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Danse Macabre ab-14

Laurell K. Hamilton

  Danse Macabre

  ( Anita Blake - 14 )

  Laurell K. Hamilton

  Laurell K. Hamilton

  Danse Macabre

  To Jonathan, who comforts me while I weep; who holds me close while I scream; who understands why I rage. Because he knows how to weep, understands that pleasure can come in a scream, and has his own rage to battle. They say opposites attract, but not for me.


  IT WAS THE middle of November. I was supposed to be out jogging, but instead I was sitting at my breakfast table talking about men, sex, were­wolves, vampires, and that thing that most unmarried but sexually active women fear most of all—a missed period.

  Veronica (Ronnie) Sims, best friend and private detective, sat across from me at my little four-seater breakfast table. The table sat on a little raised al­cove in a bay window. I did breakfast most mornings looking at the view out onto the deck and the trees beyond. Today, the view wasn't pretty, because the inside of my head was too ugly to see it. Panic will do that to you.

  "You're sure you missed October? You didn't just count wrong?" Ronnie asked.

  I shook my head and stared into my coffee cup. "I'm two weeks overdue."

  She reached across the table and patted my hand. "Two weeks—you had me scared. Two weeks could be anything, Anita. Stress will throw you off that much, and God knows you've had enough stress." She squeezed my hand. "That last serial killer case was only about two weeks ago." She squeezed my hand harder. "What I read in the paper and saw on the news was bad."

  I'd stopped telling Ronnie all my bad stuff years ago, when my cases as a legal vampire executioner had gotten so much bloodier than her cases as a private eye. Now I was a federal marshal, along with most of the other legal vamp hunters in the United States. It meant that I had even more access to even more awful shit. Things that Ronnie, or any of my female friends, didn't want to know about. I didn't fault them. I'd rather not have had that many nightmares in my own head. No, I didn't fault Ronnie, but it meant that I couldn't share some of the most awful stuff with her. I was just glad we'd made up a long-standing grumpiness in time to have her here for this particular disaster. I was able to talk about the bad parts of my cases with some of the men in my life, but I couldn't have shared the missed period with any of them. It concerned one of them entirely too much.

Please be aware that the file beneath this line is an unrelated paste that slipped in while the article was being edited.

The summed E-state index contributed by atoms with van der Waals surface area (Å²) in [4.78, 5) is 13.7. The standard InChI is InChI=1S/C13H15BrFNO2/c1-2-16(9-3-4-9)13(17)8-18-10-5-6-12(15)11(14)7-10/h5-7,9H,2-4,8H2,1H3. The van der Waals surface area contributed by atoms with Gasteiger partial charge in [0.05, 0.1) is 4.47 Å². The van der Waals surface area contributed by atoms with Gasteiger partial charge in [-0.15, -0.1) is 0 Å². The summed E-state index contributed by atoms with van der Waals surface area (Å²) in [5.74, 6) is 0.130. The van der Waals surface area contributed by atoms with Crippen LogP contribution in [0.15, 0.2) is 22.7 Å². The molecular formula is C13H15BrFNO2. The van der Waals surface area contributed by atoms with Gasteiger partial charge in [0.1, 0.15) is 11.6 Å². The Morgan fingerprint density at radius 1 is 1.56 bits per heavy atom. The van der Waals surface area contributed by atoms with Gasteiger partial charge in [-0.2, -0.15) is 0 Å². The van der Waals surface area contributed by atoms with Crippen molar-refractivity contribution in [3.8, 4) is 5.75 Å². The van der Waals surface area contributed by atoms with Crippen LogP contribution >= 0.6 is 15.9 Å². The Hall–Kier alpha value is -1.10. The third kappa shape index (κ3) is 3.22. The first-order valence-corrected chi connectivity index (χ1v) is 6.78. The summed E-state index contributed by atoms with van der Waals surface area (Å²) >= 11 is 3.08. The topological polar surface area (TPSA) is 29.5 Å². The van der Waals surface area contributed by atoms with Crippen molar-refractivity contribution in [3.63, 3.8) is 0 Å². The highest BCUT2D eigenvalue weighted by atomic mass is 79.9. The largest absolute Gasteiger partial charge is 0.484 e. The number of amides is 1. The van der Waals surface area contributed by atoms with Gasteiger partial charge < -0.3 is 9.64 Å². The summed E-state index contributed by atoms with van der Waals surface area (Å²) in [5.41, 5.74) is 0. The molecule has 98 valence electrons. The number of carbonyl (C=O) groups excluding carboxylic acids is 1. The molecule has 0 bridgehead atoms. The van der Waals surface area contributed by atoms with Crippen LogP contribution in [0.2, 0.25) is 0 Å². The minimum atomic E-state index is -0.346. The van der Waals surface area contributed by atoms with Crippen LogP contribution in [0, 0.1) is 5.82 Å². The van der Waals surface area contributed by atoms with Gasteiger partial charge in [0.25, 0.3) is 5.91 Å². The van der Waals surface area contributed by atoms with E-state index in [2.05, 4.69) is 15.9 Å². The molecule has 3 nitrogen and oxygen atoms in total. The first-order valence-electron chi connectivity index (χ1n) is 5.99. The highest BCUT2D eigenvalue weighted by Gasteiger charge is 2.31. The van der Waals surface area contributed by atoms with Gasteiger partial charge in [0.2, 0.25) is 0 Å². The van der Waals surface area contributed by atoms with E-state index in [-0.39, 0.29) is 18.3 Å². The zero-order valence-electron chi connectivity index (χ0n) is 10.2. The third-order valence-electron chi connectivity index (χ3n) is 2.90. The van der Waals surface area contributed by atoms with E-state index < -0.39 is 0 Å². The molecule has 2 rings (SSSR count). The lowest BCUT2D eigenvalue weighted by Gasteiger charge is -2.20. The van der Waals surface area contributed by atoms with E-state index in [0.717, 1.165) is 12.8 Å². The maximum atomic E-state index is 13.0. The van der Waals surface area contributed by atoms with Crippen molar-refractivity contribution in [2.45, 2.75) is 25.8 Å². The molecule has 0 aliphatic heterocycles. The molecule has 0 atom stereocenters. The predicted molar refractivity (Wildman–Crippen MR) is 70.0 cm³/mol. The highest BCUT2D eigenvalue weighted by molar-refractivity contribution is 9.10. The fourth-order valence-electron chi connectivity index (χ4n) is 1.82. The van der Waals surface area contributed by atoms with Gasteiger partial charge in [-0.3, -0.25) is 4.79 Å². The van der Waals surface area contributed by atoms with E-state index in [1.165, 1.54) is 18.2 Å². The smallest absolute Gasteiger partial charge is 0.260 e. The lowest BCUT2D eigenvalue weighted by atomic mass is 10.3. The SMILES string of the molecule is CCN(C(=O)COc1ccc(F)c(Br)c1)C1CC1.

She squeezed my hand hard and leaned back. Her gray eyes were all sympathy, and apology. She was still feeling guilty that she'd let her issues about commitment and men rain all over our friendship. She'd had a brief, disastrous marriage years before I met her. She'd come here today to cry on my shoulder about the fact that she was moving in with her boyfriend, Louie Fane—Dr. Louis Fane, thank you very much. He had his doctorate in biology and taught at Washington University. He also turned furry once a month, and was a lieutenant of the local wererat rodere— their word for pack.

  "If Louie wasn't hiding what he was from his colleagues, we'd be going to the big party afterward," she said.

  "He teaches people's kids, Ronnie; he can't afford to find out what they'd do if they found out he had lycanthropy."

  "College isn't kids, it's definitely grown-up."

  "Parents won't see it that way," I said. I looked at her, and finally said, "Are you changing the subject?"

  "It's only two weeks, Anita, after one of the most violent cases you've ever had. I wouldn't even lose sleep over it."

  "Yeah, but your period is erratic, mine's not. I've never been two weeks late before."

  She pushed a strand of blond hair back behind her ear. The new haircut framed her face nicely, but it didn't stay out of her eyes, and she was always pushing it back. "Never?"

  I shook my head, and sipped coffee. It was cold. I got up and went to dump it in the sink.

  "What's the latest you've ever been?" she asked.

  "Two days, I think five once, but I wasn't having sex with anyone, so it wasn't scary. I mean, unless there was a star in the east I was safe, just late." I poured coffee from the French press, which emptied it. I was so going to need more coffee.

  Ronnie came to stand next to me while I put more hot water on the stove. She leaned her butt against the cabinets and drank her coffee, but she was watching me. "Let me run this back at you. You've never been two weeks late, ever, and you've never missed a whole month before?"

  "Not since this whole mess started when I was fourteen, no."

  "I always envied you the regular-as-clockwork schedule," she said.

  I started dismantling the French press, taking out the lid with its filter on a stick. "Well, the clock is broken right now."

  "Shit," she said, softly.

  "You can say that again."

  "You need a pregnancy test," she said.

  "No shit." I dumped the grounds into trie trash can, and shook my head. "I can't go shopping for one tonight."

  "Can't you make a quick stop on the way to Jean-Claude's little tete-a-tete tonight? It's not like this is the main event."

  Jean-Claude, Master Vampire of die City of St. Louis, and my sweetie, was throwing one of the biggest bashes of the year to welcome to town die first ever mosdy-vampire dance company. He was one of their patrons, and when you spend that much money, you apparendy get to spend more to dirow a party to celebrate that the money was helping the dance troupe earn rave reviews in their cross-country tour. There was going to be national and international media there tomorrow. It was like a Big Deal, and I, as his main squeeze, had to be on his arm, smiling and dressed up. But that was tomor­row. Tonight's little get-together was sort of a prelim to the main event. Without letting the media know, a couple of the visiting Masters of the City had snuck in early. Jean-Claude had callled them friends. Master vampires did not call other master vampires friends. Allies, partners—but not friends.